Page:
The International Building Code (IBC) 2015 is probably something you’re familiar with, whether you design or manage facilities. The IBC is a “model code that provides minimum requirements to safeguard the public health, safety, and general welfare of the occupants of new and existing buildings and structures.” While this definition gives a general overview of what the IBC strives to do, you may want more detailed information on what IBC 2015 covers and what it means for you.
Just as a grammar textbook can help parse out when exactly to use that comma, referencing the available resources and the IBC itself can help you on your journey to designing, building, updating, or maintaining your structure.
The International Code Council (ICC) developed the IBC 2015.
IBC 2015 provides standards and codes for new and existing buildings to protect building occupants, provide guidelines for public health and safety in regards to structures, and make building construction and existing buildings safer throughout these processes.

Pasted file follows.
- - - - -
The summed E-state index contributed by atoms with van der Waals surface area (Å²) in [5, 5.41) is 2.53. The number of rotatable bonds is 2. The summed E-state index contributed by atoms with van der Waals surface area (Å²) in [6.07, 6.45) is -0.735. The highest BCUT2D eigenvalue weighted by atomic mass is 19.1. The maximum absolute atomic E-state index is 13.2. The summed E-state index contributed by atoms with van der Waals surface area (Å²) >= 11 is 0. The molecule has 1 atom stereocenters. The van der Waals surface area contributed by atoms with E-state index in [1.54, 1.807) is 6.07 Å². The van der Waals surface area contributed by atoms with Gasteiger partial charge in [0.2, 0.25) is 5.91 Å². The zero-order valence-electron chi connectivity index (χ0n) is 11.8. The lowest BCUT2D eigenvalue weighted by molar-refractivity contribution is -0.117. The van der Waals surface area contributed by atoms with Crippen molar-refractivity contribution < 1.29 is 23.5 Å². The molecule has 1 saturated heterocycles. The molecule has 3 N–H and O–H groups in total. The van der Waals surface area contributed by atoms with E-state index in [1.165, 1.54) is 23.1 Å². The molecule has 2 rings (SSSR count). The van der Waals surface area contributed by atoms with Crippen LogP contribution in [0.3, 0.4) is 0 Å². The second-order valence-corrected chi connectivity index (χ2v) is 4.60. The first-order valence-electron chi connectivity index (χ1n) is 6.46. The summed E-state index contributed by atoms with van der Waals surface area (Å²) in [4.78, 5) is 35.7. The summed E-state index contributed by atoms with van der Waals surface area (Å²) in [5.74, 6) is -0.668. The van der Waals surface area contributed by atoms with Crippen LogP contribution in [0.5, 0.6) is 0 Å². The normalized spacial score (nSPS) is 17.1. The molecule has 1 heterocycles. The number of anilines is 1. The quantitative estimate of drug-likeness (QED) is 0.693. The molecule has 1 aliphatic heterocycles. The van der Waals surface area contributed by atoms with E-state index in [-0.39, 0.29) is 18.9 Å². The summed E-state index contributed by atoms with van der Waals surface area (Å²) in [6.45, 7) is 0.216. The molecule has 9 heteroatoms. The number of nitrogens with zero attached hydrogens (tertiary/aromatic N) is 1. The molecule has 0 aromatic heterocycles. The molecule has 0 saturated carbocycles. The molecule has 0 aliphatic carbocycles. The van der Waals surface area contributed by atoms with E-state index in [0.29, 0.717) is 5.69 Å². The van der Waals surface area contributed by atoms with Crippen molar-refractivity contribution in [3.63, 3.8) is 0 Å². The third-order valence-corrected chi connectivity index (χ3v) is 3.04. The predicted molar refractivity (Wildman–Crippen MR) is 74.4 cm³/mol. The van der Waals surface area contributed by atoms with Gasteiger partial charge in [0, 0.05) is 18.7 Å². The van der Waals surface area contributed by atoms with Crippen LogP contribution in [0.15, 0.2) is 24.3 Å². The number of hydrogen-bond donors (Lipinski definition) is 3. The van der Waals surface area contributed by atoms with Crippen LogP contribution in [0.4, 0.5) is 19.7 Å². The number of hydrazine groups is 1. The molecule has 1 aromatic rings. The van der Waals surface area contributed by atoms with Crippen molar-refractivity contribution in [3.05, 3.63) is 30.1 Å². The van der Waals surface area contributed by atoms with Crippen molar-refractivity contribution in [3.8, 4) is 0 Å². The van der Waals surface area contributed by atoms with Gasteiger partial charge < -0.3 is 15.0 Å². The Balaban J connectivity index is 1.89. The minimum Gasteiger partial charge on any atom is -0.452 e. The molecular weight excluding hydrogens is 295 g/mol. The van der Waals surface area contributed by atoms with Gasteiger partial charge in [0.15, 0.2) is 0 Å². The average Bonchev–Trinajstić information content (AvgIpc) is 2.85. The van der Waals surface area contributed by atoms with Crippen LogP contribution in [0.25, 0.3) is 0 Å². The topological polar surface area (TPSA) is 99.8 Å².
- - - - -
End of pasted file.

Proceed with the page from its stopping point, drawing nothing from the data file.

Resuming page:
Because it’s an international set of codes, the IBC can be used wherever a local jurisdiction and its federal, state, and local building officials would like to do so.
Not exactly. It is up to each state and even local jurisdictions to determine what standards and codes they’ll use in their local areas. However, the IBC 2015 provides standards for any jurisdiction to use in lieu of developing their own building codes, making standardization easy.
IBC 2015 went into effect in 2015, however, this does not mean these codes are only valid during that calendar year. Updated versions of the IBC are usually released every three years with new information and pertinent amendments and additions. Be sure to check with your state and local building code officials to learn what version of the IBC has been adopted in your area.
Building codes exist to protect building designers, architects, engineers during a structure’s planning phase and to safeguard building occupants and even neighbors after the building is completed. Building codes cover a range of topics, from accessibility and electrical codes to fire safety, occupancy, and structural codes to ensure a facility is safe in a multitude of areas.
Your best bet is to refer to the guidance itself in the IBC 2015: https://codes.iccsafe.org/content/IBC2015.
You can also check with your state and local building code official, officer, or department.
Additionally, the professionals who helped you plan, design, or construct your building, including general contractors and architects, may be able to point you in the right direction or give advice on your area’s building code requirements.
We’ve also compiled a list of other resources: